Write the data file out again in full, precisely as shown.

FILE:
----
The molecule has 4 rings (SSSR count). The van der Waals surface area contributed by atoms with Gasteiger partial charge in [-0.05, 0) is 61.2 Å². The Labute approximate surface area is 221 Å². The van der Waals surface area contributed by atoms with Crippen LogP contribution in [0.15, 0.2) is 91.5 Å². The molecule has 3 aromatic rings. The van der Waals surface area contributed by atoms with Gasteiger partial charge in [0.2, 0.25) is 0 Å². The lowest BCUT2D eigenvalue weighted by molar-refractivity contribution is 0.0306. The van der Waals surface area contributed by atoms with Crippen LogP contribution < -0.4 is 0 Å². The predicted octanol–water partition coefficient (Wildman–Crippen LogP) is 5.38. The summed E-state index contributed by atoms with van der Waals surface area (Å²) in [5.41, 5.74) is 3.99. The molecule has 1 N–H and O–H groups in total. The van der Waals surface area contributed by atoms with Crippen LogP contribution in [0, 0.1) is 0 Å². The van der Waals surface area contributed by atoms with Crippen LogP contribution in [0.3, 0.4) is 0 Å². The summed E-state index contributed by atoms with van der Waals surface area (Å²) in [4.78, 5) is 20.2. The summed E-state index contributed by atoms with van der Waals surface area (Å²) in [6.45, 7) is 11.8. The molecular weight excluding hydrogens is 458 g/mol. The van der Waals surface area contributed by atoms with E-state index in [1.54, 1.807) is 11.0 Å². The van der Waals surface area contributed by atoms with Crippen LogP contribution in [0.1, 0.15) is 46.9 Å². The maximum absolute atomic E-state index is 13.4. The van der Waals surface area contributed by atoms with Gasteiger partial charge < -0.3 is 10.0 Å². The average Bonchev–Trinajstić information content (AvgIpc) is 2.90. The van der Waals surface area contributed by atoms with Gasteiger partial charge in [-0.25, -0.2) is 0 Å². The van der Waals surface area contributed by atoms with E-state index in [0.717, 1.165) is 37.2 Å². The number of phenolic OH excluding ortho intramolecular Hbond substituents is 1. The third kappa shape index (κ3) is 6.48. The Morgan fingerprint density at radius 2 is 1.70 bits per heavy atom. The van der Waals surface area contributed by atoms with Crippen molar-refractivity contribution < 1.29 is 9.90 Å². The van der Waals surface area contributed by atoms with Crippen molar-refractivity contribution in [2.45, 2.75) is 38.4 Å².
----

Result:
The molecule has 4 rings (SSSR count). The van der Waals surface area contributed by atoms with Gasteiger partial charge in [-0.05, 0) is 61.2 Å². The Labute approximate surface area is 221 Å². The van der Waals surface area contributed by atoms with Crippen LogP contribution in [0.15, 0.2) is 91.5 Å². The molecule has 3 aromatic rings. The van der Waals surface area contributed by atoms with Gasteiger partial charge in [0.2, 0.25) is 0 Å². The lowest BCUT2D eigenvalue weighted by molar-refractivity contribution is 0.0306. The van der Waals surface area contributed by atoms with Crippen LogP contribution < -0.4 is 0 Å². The predicted octanol–water partition coefficient (Wildman–Crippen LogP) is 5.38. The summed E-state index contributed by atoms with van der Waals surface area (Å²) in [5.41, 5.74) is 3.99. The molecule has 1 N–H and O–H groups in total. The van der Waals surface area contributed by atoms with Crippen LogP contribution in [0, 0.1) is 0 Å². The van der Waals surface area contributed by atoms with Crippen LogP contribution in [0.3, 0.4) is 0 Å². The summed E-state index contributed by atoms with van der Waals surface area (Å²) in [4.78, 5) is 20.2. The summed E-state index contributed by atoms with van der Waals surface area (Å²) in [6.45, 7) is 11.8. The molecular weight excluding hydrogens is 458 g/mol. The van der Waals surface area contributed by atoms with E-state index in [1.54, 1.807) is 11.0 Å². The van der Waals surface area contributed by atoms with Crippen LogP contribution in [0.1, 0.15) is 46.9 Å². The maximum absolute atomic E-state index is 13.4. The van der Waals surface area contributed by atoms with Gasteiger partial charge < -0.3 is 10.0 Å². The average Bonchev–Trinajstić information content (AvgIpc) is 2.90. The van der Waals surface area contributed by atoms with Gasteiger partial charge in [-0.25, -0.2) is 0 Å². The van der Waals surface area contributed by atoms with E-state index in [0.717, 1.165) is 37.2 Å². The number of phenolic OH excluding ortho intramolecular Hbond substituents is 1. The third kappa shape index (κ3) is 6.48. The Morgan fingerprint density at radius 2 is 1.70 bits per heavy atom. The van der Waals surface area contributed by atoms with Crippen molar-refractivity contribution < 1.29 is 9.90 Å². The van der Waals surface area contributed by atoms with Crippen molar-refractivity contribution in [2.45, 2.75) is 38.4 Å².